Mariusz J. Klamka, Pinczow, Poland

In Italy, despite a lot of rhetoric about the right to work, politics is really about maintaining conditions for the privileged people who already have jobs, not creating more jobs for those who don't. So it's no surprise at all the foreigners are also excluded.
Brian, Trento, Italy

I have lived in Italy 16 years, with only the last 5 being in the hands of Mr Berlusconi and his Centre Right Government. Yes, he did pass some pretty selfish legislation, and anyone who knows Italy, knows that you don't become as rich as he is without shady dealings. All this makes little difference in a country where the masses gripe daily about this and that,continue to spend and buy as they need to, despite moaning at the cost, and worst of all, continue to think that the Mafia is a good thing and immigrants are all crook. What needs to change in Italy is more than the government. The mentality of the Italian people must become more open and flexible, if Italy is to change and move forward to truly become a major player in the developed world. Otherwise it risks becoming a faded economy, where visitors only come to marvel at the one time medieval spendour of its cities.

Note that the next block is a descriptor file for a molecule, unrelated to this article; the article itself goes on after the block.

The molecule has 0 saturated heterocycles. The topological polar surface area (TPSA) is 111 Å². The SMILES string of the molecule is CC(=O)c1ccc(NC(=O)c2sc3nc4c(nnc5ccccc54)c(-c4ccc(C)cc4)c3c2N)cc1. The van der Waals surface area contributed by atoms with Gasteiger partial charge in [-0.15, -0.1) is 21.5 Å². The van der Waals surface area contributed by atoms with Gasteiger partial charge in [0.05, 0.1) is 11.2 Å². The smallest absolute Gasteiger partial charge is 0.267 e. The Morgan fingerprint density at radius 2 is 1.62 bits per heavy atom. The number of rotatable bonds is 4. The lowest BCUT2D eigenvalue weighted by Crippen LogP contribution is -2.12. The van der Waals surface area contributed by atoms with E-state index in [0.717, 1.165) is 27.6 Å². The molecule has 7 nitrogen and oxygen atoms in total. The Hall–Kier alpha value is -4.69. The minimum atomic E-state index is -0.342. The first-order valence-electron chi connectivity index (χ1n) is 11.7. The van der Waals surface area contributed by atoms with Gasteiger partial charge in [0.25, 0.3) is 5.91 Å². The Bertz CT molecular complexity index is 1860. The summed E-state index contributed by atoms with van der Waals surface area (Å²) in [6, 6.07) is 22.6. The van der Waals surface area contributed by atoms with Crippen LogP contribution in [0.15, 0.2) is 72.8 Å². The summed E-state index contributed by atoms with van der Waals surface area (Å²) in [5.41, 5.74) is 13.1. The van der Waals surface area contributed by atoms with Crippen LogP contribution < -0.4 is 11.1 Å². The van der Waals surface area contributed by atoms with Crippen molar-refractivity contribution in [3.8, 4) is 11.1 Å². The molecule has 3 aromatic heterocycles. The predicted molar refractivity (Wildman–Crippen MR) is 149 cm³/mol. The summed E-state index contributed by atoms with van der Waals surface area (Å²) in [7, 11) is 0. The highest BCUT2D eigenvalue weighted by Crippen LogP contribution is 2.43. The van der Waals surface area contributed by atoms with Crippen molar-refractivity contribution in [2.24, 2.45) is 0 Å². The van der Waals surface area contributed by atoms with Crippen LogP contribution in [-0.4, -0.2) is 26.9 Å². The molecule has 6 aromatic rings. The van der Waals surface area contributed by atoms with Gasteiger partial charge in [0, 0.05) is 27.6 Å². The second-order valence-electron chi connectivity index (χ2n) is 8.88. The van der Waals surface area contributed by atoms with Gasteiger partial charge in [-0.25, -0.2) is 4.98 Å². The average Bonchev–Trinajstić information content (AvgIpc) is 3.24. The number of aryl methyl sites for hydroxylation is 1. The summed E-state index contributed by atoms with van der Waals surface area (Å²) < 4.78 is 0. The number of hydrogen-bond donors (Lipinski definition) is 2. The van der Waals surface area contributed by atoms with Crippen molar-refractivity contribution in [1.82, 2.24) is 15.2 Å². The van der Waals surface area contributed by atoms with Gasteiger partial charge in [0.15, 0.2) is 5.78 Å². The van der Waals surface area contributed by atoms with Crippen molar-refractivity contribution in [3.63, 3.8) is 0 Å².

Yvonne, Pordenone, Italy

This is not the only serious control on EU citizens moving around. Polish citizens, if they are not careful and get the paperwork exactly right, will be taxed in Poland on their UK earnings when re-enter Poland. There needs to be a Euro-wide tax system whereby citizens on pay tax once. Another tax is the Krankenkasse in Germany - another tax and another restriction on free movement of people.
Rob Skinner, Wolverhampton

I personally and many of my colleagues do not feel as a second class citizen just because some EU governments do not want to open up their borders to workers from new members of the EU. I actually understand sentiments of their citizens and support them. The feeling touched upon by your reporter actually comes from the lack of self-respect by many people in what you would call Eastern Europe. I would also like to set the record straight. You reporter claims average wage in Slovenia is lower than in the old EU15. True. But only partially. They are lower than the average of EU15. Slovene average wage is actually higher than in Portugal and is comparable to those in Spain and Greece.
Damjan Franz Lu, Ljubljana, Slovenia